Henry Shefflin retirement: He was the perfect fuse of talent and temperament
Kilkenny great’s courage - even more than his skill - was what gave him absolute authority, writes fellow clubman PM O’Sullivan
Henry Shefflin: nothing was left undone, no question left dangling
Late last Wednesday week, Andy’s Bar, Main Street of Ballyhale. The club’s sixth All-Ireland title, won the day before, is being celebrated. Wisps of roguery tighten and a bit of karaoke breaks out by the fire, as one of the hurlers plays a Clash track on his phone. Some of the finest offer their take on Should I Stay or Should I Go?
Henry Shefflin tilts with the moment, a beaming sphinx, one of the lads, a rogue among his own fine rogues.
Now the question is answered in sober terms. He has gone into our fascination.
Behind the scenes, though, what you saw was what you got. There were no airs and graces, save in his strokeplay. Ballyhale is a levelling place, which he embraces with good humour, a connoisseur of gossip and mischief.
Yes, a perfect fuse of talent and temperament. Yes, the whole package. But there was much work, before that union, on both sides of the divide.
There were doubters
Mouthy as a young hurler, Henry got sent off for dissent in 1997’s minor A south final. He was too fond of tipping the ball over a marker’s head and the like. He chased embellishment and there were doubters.
Still, his first display arrived in that minor A county final. He led victory over wild favourites James Stephens. A straw lifted into the wind. The previous August, Shefflin had battled criticism after the Kilkenny minors went down to Clare. So we knew, in his own place, this fella was not for wilting.
The arc of his career became the relentless deletion of anything superfluous. Desire made him better and better and he simply ended up with that bit extra.
Waterford’s Eoin Kelly, as fine a stickman in certain regards, got lost in the labyrinth of his temperament. Tipperary’s Eoin Kelly, with at least as good a first touch, could never quite impose himself as decisively in the last 10 minutes.
Joy and satisfaction
Club genuinely meant much. Interviewed for My Great Sporting Memories, Shefflin selected 2006’s senior title for “the joy and satisfaction it brought to the team, the panel, the selectors and management, and to the whole community”.
That evening, the Ballyhale squad headed to Langton’s for a meal. Never were there happier people on Maudlin Street. Strolling down, Henry said with emphasis: “You have no idea what a weight that is off my mind . . .” Doubters in the parish had not gone away.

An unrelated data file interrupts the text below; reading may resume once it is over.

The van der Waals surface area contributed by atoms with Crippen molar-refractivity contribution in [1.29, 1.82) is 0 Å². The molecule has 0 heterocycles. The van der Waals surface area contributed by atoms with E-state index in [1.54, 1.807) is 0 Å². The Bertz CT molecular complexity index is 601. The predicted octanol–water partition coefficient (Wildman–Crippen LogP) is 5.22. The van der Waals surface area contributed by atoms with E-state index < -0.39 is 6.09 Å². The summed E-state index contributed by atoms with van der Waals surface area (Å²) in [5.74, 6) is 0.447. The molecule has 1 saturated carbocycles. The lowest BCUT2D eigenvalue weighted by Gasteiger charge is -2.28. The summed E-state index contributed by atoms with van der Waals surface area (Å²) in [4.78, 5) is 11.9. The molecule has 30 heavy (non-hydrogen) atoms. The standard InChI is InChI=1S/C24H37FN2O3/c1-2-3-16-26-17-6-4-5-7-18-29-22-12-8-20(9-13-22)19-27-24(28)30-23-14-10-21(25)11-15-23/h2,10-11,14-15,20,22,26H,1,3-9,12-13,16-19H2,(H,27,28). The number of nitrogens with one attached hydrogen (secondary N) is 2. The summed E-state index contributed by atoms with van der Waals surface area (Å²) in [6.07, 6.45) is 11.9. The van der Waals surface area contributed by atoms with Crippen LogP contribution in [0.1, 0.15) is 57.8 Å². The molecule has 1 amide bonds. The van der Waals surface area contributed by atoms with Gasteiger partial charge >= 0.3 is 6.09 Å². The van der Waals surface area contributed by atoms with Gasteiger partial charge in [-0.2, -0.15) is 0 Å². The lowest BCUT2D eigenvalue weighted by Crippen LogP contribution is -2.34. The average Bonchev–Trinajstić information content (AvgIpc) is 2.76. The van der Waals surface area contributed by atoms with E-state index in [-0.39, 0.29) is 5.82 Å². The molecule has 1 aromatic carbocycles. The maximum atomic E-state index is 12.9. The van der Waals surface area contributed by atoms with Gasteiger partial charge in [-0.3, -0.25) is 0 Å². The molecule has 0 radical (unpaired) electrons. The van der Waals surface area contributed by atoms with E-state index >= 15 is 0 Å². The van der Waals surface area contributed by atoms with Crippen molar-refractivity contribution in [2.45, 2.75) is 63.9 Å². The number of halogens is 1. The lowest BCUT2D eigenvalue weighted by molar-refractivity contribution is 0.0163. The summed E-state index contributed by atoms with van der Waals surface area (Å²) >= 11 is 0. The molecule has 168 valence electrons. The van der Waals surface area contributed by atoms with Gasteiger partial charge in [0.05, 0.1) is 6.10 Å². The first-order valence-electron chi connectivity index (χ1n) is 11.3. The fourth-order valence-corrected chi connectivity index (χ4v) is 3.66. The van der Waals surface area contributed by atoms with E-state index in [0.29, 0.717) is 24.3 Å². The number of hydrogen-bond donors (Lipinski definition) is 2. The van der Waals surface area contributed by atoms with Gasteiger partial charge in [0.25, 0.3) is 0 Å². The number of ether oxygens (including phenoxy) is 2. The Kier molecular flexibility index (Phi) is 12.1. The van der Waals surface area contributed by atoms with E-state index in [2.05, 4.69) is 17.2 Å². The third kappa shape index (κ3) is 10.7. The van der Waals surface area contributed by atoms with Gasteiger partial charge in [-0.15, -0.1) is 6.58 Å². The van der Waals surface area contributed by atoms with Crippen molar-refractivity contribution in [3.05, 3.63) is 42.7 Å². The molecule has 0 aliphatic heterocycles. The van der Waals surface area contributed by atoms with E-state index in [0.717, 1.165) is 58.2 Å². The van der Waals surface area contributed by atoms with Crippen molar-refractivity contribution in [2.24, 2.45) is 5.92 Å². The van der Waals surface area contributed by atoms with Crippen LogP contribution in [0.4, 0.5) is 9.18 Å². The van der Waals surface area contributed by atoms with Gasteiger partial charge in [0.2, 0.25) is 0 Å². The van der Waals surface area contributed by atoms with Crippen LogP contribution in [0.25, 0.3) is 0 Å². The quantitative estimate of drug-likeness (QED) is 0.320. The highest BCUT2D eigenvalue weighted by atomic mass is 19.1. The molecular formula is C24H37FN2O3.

He was perhaps thinking of a post-pub get-together the night Ballyhale Shamrocks won under-21 A in November 2005. That success salved burning disappointment over defeat to James Stephens, a few weeks earlier, in the senior final. Henry had not fared well and was on a big down against himself for squandering – he was precise – 2-5.
Over whiskey and biscuits, he spoke about a recent charity trip to Africa, about the many conversations with Brian Whelehan. Would he ever do with Ballyhale what Whelehan had done with Birr? That moment in late 2005, before the first cruciate injury in 2007, probably counted as the toughest low, since it involved his own crowd.
He rebounded there, as later from the raft of injuries. Now, a year on, Shefflin is heading to Langton’s, unburdened and elated on Maudlin Street. Rathnure are up a week later, Leinster semi-final. Dangerous scenario.
Fully appreciating Shefflin’s gifts meant seeing it from the sideline. And now TJ Reid gathers possession and rips the centre of Rathnure’s defence. Shefflin, hurtling down the left in parallel, choreographs with shouts: “No! No! No! No!”
Then, optimum moment: “Now!”
Henry takes TJ’s handpass and lamps home beyond Dermot Flynn, effectively ending the contest.
Has any other player communicated with colleagues on the field so effectively, without lessening a whit his own contribution? Doubled genius was afoot, cutting a unique groove.
It looked as if someone was simultaneously conducting an orchestra and playing chess. Up close, Shefflin’s poise was eerie. Time slowed.
Stabbing the bull
The mind forever sped. Henry would say himself that he is not the world’s ablest taker of penalties. Yet he marshalled his best one for the best possible moment, sticking the ball over Brendan Cummins’ left shoulder in September 2009 as surely as any darts great stabbing the bull for a 170 checkout. More than skill, more than advice, it was his courage that earned absolute authority in the dressingroom.
That electrifying coldness in heat of battle re-emerged as the exact opposite choice in 2012, when he pointed a penalty to put Kilkenny up the bare minimum against Galway in the drawn All-Ireland final. At home, musing on Shefflin’s bounty, they talk about a native sitting beside another native as their man prepared to strike.
“If he goals it,” said one, “they’ll have to win!”
“He’ll point it,” said the other. “It’s the percentage bet.”
“Go away,” he replied. “You have to go for a goal from a penalty, like in ’09.”
Shefflin clipped over. The one swung back round, his face an exclamation mark. “Didn’t I tell you that man is like a computer?”
The singer changes but hurling’s song, the registers of excellence, remains the same. Henry Shefflin hit all needful notes. Forget the unique haul of medals. As a player, nothing was left undone, no question left dangling. The player was even greater than the winner.
Henry did it.
PM O’Sullivan was part of the senior set-up for Ballyhale Shamrocks in 2006-07 and from 2012 to 2015